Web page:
In addition to the difference in salary, there are some other key differences that are worth noting. For example, new business manager responsibilities are more likely to require skills like "business plan," "lead generation," "gross profit," and "global health." Meanwhile, a manager might be skilled in areas such as "payroll," "food safety," "financial statements," and "management." These differences highlight just how different the day-to-day in each role looks.

    On average, managers earn a lower salary than new business managers. There are industries that support higher salaries in each profession respectively. Interestingly enough, managers earn the most pay in the finance industry with an average salary of $71,781. Whereas, new business managers have higher paychecks in the energy industry where they earn an average of $127,156.

    On the topic of education, managers earn similar levels of education than new business managers. In general, they're 2.6% less likely to graduate with a Master's Degree and 0.7% less likely to earn a Doctoral Degree.

    How a Manager Of Business Services Compares

    Business Service Managers are administrative professionals who oversee different service-related functions in the company. They manage the teams involved in serving various functions. They ensure proper coordination between these teams. \They carefully allocate resources to cover their bases and ensure that services are available at all times. Business Service Managers prepare and draft policies and guidelines related to company services. They also ensure that these guidelines are properly cascaded and are followed by their constituents.

    The manager of business services profession generally makes a higher amount of money when compared to the average salary of new business managers. The difference in salaries is managers of business services making $4,849 higher than new business managers.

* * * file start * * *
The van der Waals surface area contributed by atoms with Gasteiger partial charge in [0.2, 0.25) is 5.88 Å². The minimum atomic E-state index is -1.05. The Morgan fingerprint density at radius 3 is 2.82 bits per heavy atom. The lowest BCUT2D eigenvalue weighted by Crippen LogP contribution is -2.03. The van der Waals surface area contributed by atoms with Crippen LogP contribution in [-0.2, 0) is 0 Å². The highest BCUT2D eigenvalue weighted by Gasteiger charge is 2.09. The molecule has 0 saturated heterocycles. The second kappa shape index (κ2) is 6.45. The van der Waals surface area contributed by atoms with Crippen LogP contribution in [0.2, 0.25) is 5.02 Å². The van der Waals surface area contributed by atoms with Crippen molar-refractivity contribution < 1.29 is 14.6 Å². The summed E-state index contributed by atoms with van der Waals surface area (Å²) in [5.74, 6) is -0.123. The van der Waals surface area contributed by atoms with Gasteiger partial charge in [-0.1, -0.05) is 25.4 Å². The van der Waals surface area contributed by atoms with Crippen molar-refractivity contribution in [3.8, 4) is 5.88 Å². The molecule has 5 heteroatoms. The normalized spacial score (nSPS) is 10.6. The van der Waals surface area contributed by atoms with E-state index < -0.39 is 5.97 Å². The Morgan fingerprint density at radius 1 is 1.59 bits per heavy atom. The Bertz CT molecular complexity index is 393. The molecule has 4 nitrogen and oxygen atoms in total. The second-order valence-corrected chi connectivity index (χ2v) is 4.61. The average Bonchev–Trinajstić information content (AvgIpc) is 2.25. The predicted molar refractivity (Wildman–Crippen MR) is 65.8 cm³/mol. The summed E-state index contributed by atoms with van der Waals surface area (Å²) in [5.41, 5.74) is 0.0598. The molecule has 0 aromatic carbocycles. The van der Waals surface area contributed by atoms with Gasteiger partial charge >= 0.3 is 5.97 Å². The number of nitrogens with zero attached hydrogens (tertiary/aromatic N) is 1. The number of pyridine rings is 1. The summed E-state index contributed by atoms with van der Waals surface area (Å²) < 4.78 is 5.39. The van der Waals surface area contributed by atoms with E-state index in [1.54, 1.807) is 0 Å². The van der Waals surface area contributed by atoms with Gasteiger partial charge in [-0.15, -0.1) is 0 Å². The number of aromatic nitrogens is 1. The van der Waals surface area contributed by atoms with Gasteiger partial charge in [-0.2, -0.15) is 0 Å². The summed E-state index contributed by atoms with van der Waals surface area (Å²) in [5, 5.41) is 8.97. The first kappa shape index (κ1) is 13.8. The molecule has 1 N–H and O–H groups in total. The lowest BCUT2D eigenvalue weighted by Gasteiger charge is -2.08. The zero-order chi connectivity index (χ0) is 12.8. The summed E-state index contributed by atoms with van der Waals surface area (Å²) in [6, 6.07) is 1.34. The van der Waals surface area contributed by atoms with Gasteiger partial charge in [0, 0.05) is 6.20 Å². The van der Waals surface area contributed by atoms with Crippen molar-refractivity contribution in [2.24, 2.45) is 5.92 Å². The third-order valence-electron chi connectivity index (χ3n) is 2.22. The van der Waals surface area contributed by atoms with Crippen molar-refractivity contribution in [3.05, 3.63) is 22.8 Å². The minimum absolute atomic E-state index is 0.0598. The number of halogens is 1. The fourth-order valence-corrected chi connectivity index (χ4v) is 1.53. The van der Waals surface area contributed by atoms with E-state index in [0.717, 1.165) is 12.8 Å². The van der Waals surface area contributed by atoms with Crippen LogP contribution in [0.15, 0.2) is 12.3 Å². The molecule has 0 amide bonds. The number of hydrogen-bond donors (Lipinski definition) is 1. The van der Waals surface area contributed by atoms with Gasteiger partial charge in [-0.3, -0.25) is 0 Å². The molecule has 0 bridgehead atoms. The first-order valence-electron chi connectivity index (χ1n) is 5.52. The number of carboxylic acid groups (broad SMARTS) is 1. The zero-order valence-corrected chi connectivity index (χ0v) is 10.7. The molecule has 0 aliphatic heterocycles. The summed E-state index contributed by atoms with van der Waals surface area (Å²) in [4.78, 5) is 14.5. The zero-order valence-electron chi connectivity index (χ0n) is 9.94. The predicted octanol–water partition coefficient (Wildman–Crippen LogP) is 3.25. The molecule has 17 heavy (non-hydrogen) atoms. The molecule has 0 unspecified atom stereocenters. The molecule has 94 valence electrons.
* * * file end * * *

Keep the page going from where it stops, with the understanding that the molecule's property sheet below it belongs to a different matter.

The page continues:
By looking over several new business managers and managers of business services resumes, we found that both roles utilize similar skills, such as "customer service," "business development," and "gross profit." But beyond that the careers look very different.

    There are many key differences between these two careers as shown by resumes from each profession. Some of those differences include the skills required to complete responsibilities within each role. As an example of this, a new business manager is likely to be skilled in "business plan," "lead generation," "global health," and "sales process," while a typical manager of business services is skilled in "cpa," "risk management," "business operations," and "taxation."

    Managers of business services make a very good living in the technology industry with an average annual salary of $110,546. Whereas new business managers are paid the highest salary in the energy industry with the average being $127,156.

    When it comes to education, managers of business services tend to earn higher education levels than new business managers. In fact, they're 6.7% more likely to earn a Master's Degree, and 0.1% more likely to graduate with a Doctoral Degree.

    Description Of a Store Manager

    A store manager is responsible for monitoring the daily operations, making sure of its smooth and efficient performance with the best services provided to the customers. Store managers' duty also includes tracking the budget of the store to ensure that all expenses are meeting the sales goals. A store manager must also be able to plan and share strategies to boost sales performance and provide the needed support for the employees by communicating with them regularly, listening on suggestions, and taking necessary actions for complaints as required.

    Now, we'll look at store managers, who generally average a lower pay when compared to new business managers annual salary. In fact, the difference is about $46,445 per year.

    While both new business managers and store managers complete day-to-day tasks using similar skills like customer service, gross profit, and customer satisfaction, the two careers also vary in other skills.

    Even though a few skill sets overlap, there are some differences that are important to note. For one, a new business manager might have more use for skills like "business plan," "business development," "lead generation," and "global health." Meanwhile, some store managers might include skills like "store management," "retail store," "pet," and "loss prevention" on their resume.

    Now, let's take a closer look at the financials in each career. The manufacturing industry tends to pay more for store managers with an average of $41,968. While the highest new business manager annual salary comes from the energy industry.

    In general, store managers reach lower levels of education when compared to new business managers resumes. Store managers are 6.1% less likely to earn their Master's Degree and 0.9% less likely to graduate with a Doctoral Degree.